I know there are some conservative people on this campus who would like to seize on these comments and say “look, it’s the fault of the Jews, the Jews are behind all of this!” To counter such anti-Semitism, allow me to draw attention to the fact that Israel is not the only example of a beautiful religion warped and twisted to become a bureaucratic state. So is Vatican City. The Catholic hierarchy itself is known to repress meaningful challenges to its authority. Yet these challenges abound, and it was telling that only a few of them were mentioned in the panel, in a cautious and almost anemic way. Again, polite dialog: “Let all voices be heard, especially voices that aren’t saying anything.” Meanwhile, outside, the Survivors Network of those Abused by Priests (SNAP) protested the fact that the Catholic representative on the panel, Cardinal Rodriguez, had denied the reality of the abuse of children by claiming the scandal was engineered by a media “more reminiscent of Stalin and Hitler.” Sure, Catholics have historically been oppressed by U.S. official society, but we are also oppressed by our own leaders; SNAP pointed out that “We are the faithful Catholic sons and daughters who were raped and sodomized by priests that our parents trusted.” With classic administrative finesse, the director of the Kroc Institute moved in with the claim that Rodriguez’s comments on the scandal “did not pertain to the forum’s topic.” Again, Interfaith Dialogue allows no room for meaningful challenges to the authority of those hand-picked from above to represent our communities. The representatives of each faith are chosen through loyalty oath: they must pledge to manage dissent from within their own peoples, in the name of peace and tolerance. This, in addition to being straight, seems to be one of the “professional” qualifications Rodriquez advocated in screening future leaders of the Catholic Church.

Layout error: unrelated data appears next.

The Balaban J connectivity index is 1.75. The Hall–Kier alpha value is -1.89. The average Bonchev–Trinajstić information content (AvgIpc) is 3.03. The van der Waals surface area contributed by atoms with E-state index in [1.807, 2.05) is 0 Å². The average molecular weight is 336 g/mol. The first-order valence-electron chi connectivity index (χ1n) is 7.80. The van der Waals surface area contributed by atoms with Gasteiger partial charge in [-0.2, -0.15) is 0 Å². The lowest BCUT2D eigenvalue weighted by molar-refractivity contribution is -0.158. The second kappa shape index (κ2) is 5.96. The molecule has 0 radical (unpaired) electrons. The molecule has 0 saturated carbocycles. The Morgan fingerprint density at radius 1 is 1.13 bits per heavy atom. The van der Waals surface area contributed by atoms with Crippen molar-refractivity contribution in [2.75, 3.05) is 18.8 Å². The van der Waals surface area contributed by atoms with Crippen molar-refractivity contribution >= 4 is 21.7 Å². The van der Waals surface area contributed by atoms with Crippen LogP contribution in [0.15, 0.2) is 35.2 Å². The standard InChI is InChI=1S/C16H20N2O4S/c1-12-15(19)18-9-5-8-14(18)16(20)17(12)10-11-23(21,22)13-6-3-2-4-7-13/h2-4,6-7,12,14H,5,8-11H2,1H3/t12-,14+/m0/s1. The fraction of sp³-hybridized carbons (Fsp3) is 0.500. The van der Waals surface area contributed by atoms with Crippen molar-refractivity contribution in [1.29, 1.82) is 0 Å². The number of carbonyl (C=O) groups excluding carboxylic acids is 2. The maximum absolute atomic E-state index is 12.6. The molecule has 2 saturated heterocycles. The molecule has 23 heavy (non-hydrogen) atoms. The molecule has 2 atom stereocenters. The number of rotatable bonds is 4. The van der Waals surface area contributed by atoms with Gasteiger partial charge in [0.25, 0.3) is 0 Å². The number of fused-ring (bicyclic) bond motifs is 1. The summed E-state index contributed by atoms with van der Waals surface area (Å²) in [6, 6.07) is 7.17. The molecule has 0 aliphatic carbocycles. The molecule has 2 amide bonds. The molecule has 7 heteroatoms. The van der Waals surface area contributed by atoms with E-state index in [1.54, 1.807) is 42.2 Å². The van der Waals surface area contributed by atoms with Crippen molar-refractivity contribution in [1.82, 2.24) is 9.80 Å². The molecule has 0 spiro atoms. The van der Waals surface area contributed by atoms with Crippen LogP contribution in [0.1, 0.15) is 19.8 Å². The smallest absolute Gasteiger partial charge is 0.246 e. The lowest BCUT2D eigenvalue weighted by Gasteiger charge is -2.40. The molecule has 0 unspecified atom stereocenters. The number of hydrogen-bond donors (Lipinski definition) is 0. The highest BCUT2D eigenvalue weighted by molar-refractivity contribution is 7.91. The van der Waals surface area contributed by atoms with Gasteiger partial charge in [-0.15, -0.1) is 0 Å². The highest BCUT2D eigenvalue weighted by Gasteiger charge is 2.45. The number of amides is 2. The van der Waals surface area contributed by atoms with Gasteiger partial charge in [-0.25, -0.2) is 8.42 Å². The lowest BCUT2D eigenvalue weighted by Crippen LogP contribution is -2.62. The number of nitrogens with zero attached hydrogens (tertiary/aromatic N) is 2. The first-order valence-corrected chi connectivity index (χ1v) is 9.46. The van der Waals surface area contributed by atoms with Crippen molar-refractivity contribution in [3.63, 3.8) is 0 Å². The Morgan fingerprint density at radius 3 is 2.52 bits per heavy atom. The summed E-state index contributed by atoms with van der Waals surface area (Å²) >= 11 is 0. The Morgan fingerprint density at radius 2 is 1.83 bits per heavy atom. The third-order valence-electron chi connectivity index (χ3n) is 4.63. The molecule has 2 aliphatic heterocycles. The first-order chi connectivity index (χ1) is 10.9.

Is this Dialogue? Diversity? Democracy? Or is it more reminiscent of the civil religion of Rome where everyone was allowed to worship whichever God they chose as long as they also put a pinch of incense on the altar of Caesar? Is Notre Dame a democracy, or is it a Roman colony, a city-state governed by this kind of “tolerant” oligarchy? To celebrate his inauguration, Father Jenkins invited people of many faiths to ask “Why God?” But is he expecting us at the same time to pay homage and burnt offerings to other revered symbols? The Notre Dame logo? Police and security? Irishness (read: whiteness?) The American flag? Needless to say, the fundamentalists are not the only ones who may refuse this new-age liturgy in the years to come.

Matthew Hamilton

graduate student

O’Hara-Grace

Sept. 24